Monday, October 31, 2011

Juvenile Copperhead

Juvenile copperhead- click to enlarge
Fall is the season that snakes are on the move, seeking places to den up for the winter.  This juvenile copperhead picked the wrong gravel drive to warm up on and was crunched by an ATV.

The copperhead, Agkistrodon contortrix, is in the same genus as the cottonmouth, a.k.a. "water moccasin".  They are gray to pinkish tan in color with dark brown bands, narrow on top and wider on the sides.  These are best viewed from the side where they resemble Hershey Kisses. 
Juvenile copperheads have a bright yellow tail which they are said to use as a lure to attract lizards and frogs.

Underside view
I was taught to look for the hourglass shape, but to see this you have to be looking straight down at the snake which is way too close.  Our venomous snakes have a triangular shaped head and vertical slit like pupils.  This head shape can be deceptive as hog-nosed snakes when threatened will flatten their head and resemble a cobra or adder.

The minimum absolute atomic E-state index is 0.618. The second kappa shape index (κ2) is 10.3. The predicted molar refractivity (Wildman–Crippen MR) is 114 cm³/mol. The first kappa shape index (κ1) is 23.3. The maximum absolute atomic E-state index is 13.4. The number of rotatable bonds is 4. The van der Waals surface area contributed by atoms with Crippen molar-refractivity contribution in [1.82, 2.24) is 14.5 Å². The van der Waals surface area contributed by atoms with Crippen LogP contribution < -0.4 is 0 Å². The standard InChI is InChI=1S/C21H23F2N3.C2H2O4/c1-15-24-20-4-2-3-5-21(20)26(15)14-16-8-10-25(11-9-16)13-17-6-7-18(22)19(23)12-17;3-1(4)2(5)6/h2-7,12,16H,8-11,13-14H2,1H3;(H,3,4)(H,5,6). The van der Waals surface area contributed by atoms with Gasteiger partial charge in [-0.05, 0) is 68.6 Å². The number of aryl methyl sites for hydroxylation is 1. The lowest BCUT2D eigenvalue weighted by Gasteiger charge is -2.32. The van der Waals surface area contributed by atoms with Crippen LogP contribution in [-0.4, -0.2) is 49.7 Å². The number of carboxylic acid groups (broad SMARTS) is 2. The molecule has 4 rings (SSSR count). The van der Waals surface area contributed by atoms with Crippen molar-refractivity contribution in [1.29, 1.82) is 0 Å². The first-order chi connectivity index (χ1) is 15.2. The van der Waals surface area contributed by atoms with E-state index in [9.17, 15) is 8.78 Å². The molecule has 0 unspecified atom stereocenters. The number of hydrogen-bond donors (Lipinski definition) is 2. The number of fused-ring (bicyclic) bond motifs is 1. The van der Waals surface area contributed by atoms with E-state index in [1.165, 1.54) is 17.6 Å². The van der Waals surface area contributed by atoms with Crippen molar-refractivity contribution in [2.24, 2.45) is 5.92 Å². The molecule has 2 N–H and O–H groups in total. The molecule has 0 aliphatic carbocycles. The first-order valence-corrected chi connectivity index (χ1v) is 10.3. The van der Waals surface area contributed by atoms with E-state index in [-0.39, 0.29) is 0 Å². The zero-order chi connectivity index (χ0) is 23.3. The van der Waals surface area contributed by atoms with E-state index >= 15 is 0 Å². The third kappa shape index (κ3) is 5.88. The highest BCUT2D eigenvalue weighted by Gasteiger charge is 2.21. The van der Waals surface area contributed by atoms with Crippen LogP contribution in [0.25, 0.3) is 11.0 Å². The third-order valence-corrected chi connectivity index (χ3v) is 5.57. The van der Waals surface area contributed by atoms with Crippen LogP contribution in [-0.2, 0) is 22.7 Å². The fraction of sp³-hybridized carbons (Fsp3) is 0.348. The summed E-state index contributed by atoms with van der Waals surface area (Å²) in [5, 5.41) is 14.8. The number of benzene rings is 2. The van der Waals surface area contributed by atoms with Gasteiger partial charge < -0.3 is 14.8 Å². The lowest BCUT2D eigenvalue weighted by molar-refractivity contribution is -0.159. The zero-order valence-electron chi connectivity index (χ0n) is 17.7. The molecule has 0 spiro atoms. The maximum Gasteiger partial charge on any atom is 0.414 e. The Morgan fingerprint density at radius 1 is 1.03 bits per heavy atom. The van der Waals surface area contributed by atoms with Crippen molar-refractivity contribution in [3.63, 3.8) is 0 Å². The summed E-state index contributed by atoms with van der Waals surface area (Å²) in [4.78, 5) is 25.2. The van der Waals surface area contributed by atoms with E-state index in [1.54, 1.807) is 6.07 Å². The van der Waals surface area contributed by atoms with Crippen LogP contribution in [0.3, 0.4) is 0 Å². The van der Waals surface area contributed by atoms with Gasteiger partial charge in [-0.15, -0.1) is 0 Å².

virginiaherpetologicalsociety.com
Another identifying characteristic of all venomous snakes in Missouri is the underside of the tail.  Missouri's venomous snakes have a single row of scales beyond the anal plate while harmless snakes have two parallel rows of scales.  Be absolutely sure the snake is harmless or dead before you test this fact.


See  snakesandfrogs.com for additional pictures.

2 comments:

  1. Bob,
    At the risk of boring you with minutiae, you are aware, I suppose, that we have TWO copperhead subspecies locally--the Osage, Agkistrodon contortrix phaeogaster , and the Southern, A. c. contortrix. As noted in The Amphibians and Reptiles of Missouri (Johnson, 2000): "The southern copperhead is normally paler than the Osage copperhead, and the hourglass markings are narrower across the back."

    Hard to tell with the juveniles, but this looks like the Osage to me. I've seen more copperheads this year, in my yard (3) than ever before in my five years in Missouri

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  2. Indeed they are divided subspecies. After looking at a lot of pictures which vary with the lighting, I have a hard time telling them apart. It would be nice to have a nest of each under our shed so we could compare them. Then again, I am not all that curious.

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